Social media giant Facebook, and search engine Google’s popularity in today’s day and age knows no bounds. Such is the traction of these platforms that their names are almost synonymous to that of ‘internet’ in the common language. Utilising this popularity, especially amongst Indian users, the profits of these companies have escalated by leaps and bounds. However, for lack of a proper mechanism and righteousness, the same profits have not been shared with the Indian content creators.
Of all countries, India is among the biggest markets for Facebook. With high smartphone usage and amongst the lowest rates of data in the world, Indians are well versed with not just Facebook, but also Instagram and WhatsApp messaging services, which are also operated by Facebook Inc.
As per regulatory documents, Facebook India’s revenues grew 43% year-on-year to about INR 1,277.3 crore in 2019-20. At the same time, its net profit increased by 107% to 135.7 crores in Financial Year 2020 from INR 65.3 crore, a year ago. It is worth noting that the profits have more than doubled for Facebook India in 2020.
Similarly, Google shows that its revenues from India have grown by 34.8% to INR 5,593.8 crore in 2019-20, over the previous financial year. The net profit has increased by 23.9% in the same year, coming out at INR 586.2 crore.
Traditionally a social media platform, Facebook is no longer limited to socialising but has expanded to cover a wide spectrum of activities. In recent times, it has become a popular medium to promote businesses and bring traffic to online blogs and other platforms. A major chunk of Facebook India’s profits is derived from advertising. Along with that, it has become a medium to share news and news articles.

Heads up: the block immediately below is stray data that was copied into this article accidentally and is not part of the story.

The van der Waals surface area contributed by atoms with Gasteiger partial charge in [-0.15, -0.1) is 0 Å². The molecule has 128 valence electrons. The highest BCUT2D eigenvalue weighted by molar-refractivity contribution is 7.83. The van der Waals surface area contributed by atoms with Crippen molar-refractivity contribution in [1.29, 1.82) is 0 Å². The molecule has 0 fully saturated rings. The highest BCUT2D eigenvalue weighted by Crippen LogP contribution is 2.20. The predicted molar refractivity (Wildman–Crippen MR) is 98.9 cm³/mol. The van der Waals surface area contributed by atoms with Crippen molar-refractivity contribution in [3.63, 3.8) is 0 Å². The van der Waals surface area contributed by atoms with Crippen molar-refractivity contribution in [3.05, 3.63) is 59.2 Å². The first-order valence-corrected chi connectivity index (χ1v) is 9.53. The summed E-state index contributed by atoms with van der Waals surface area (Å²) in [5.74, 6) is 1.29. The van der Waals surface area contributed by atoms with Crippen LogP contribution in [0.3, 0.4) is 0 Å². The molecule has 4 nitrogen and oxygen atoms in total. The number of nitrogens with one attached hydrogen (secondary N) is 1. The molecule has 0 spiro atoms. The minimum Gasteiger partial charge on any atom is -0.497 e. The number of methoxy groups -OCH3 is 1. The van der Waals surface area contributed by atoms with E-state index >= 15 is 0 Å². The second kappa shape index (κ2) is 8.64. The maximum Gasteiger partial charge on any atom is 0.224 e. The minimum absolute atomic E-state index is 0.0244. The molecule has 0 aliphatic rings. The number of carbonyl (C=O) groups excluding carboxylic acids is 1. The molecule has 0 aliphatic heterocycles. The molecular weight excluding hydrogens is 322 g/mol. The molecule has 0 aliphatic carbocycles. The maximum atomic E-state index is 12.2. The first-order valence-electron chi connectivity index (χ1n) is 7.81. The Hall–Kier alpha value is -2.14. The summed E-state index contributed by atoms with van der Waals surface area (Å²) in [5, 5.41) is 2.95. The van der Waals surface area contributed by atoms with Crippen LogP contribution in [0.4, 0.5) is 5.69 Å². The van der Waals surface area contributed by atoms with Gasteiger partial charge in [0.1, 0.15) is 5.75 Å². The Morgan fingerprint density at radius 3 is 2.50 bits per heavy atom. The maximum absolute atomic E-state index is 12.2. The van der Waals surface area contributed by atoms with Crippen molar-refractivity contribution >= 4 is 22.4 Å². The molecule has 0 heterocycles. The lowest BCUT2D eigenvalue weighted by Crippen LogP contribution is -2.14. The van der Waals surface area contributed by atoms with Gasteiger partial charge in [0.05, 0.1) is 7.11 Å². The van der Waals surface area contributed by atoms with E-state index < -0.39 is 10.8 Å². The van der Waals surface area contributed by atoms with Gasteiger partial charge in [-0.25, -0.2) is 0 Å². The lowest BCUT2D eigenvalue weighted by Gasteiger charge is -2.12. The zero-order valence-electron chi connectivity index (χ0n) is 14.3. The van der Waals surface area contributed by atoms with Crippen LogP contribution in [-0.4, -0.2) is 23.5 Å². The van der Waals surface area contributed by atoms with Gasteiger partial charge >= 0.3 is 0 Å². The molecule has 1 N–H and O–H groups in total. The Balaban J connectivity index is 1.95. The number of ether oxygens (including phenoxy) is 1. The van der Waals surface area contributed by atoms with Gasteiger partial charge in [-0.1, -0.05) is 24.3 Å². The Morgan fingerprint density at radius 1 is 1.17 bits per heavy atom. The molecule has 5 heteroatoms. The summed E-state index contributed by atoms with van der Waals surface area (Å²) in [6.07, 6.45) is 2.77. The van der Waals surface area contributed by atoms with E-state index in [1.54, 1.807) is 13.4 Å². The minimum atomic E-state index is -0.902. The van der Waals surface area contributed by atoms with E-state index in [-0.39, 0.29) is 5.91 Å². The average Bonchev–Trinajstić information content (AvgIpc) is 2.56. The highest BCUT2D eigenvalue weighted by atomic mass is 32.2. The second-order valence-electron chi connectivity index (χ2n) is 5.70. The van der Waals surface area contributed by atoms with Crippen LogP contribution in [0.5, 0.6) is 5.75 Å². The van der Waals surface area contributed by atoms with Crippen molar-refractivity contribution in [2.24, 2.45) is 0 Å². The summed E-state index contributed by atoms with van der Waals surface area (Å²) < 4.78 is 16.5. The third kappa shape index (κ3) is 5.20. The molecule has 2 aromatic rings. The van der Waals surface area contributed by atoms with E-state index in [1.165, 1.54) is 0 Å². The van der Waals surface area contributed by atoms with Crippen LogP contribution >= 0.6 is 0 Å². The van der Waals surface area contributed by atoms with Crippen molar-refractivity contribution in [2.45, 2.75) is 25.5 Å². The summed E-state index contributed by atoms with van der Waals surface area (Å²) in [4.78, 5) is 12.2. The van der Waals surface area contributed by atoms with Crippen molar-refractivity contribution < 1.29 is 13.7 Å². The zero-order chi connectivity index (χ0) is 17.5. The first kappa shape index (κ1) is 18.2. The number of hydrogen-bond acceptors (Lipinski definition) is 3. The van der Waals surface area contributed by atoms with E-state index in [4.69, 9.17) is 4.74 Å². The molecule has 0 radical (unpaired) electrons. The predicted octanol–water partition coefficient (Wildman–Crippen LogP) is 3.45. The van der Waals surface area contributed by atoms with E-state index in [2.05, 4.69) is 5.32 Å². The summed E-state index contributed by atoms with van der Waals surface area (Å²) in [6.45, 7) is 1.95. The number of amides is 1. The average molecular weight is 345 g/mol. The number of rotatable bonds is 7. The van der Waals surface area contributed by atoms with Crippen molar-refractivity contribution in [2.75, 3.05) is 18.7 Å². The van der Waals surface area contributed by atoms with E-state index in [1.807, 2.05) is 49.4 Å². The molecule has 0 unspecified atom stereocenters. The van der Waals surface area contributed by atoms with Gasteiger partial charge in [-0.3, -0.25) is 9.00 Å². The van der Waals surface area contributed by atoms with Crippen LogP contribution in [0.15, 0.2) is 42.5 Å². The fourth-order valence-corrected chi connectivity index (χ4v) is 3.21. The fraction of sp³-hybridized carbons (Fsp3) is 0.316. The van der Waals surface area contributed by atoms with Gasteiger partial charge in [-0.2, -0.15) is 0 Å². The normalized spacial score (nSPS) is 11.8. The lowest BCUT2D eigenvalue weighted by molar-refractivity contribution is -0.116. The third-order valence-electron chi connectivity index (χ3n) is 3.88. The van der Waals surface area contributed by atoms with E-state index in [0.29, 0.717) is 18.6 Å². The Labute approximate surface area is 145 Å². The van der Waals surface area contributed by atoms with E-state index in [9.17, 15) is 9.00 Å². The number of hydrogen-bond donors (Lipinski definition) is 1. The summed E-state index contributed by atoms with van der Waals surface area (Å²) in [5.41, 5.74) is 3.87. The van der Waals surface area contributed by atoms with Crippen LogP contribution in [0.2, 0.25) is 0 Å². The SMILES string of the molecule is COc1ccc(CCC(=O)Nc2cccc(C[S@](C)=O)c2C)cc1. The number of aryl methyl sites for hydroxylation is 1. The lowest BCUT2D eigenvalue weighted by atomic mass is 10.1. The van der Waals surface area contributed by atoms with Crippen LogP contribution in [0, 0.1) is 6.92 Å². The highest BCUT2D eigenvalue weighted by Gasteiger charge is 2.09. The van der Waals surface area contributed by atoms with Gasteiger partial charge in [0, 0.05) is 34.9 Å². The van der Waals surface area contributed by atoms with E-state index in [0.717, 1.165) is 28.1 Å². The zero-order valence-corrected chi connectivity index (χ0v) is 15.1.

Likewise, branching out of its traditional role of a search engine, Google is also, today, a major platform for sharing news.
However, in a stance that aptly illustrates corporate greed, the social media giant does not share its profits with original content creators. All the revenue earned through the media content and news articles shared on Facebook India are strictly kept with Facebook itself, and the source of the said revenue is left empty-handed. This system of manipulation has led to the downfall of small businesses and startups, as they do not have the means or resources to take on a social media giant.
Recognising this sheer exploitation, Australia has finalised plans to make Facebook and Google pay its media outlets for news content. This move, first in the world, is aimed at protecting independent journalism. According to the legislation, big tech firms will have to negotiate with local publishers and broadcasters to decide on a suitable monetary amount for the content. If they cannot agree to common terms, a government-appointed arbitrator will decide for them.
On this, Australian Treasurer Josh Frydenberg said, “Our legislation will help ensure that the rules of the digital world mirror the rules of the physical world … and ultimately sustain our media landscape.”
A welcome legalisation, Indian Government should follow suit and make platforms like Facebook share their revenue and profits with the content creators. Until now, India has stood by and watched all the advertising revenue go to the social media giants, starving the original content creators and newsrooms of the revenue source which is ideally theirs. Not only is the system of taking news content without paying for it unfair, but is also detrimental to the small businesses amidst the COVID-hit economy. To protect the rights of the MSMEs, startups and new-age millennials, the Indian Government must introduce an equitable legislature for righteous business practices.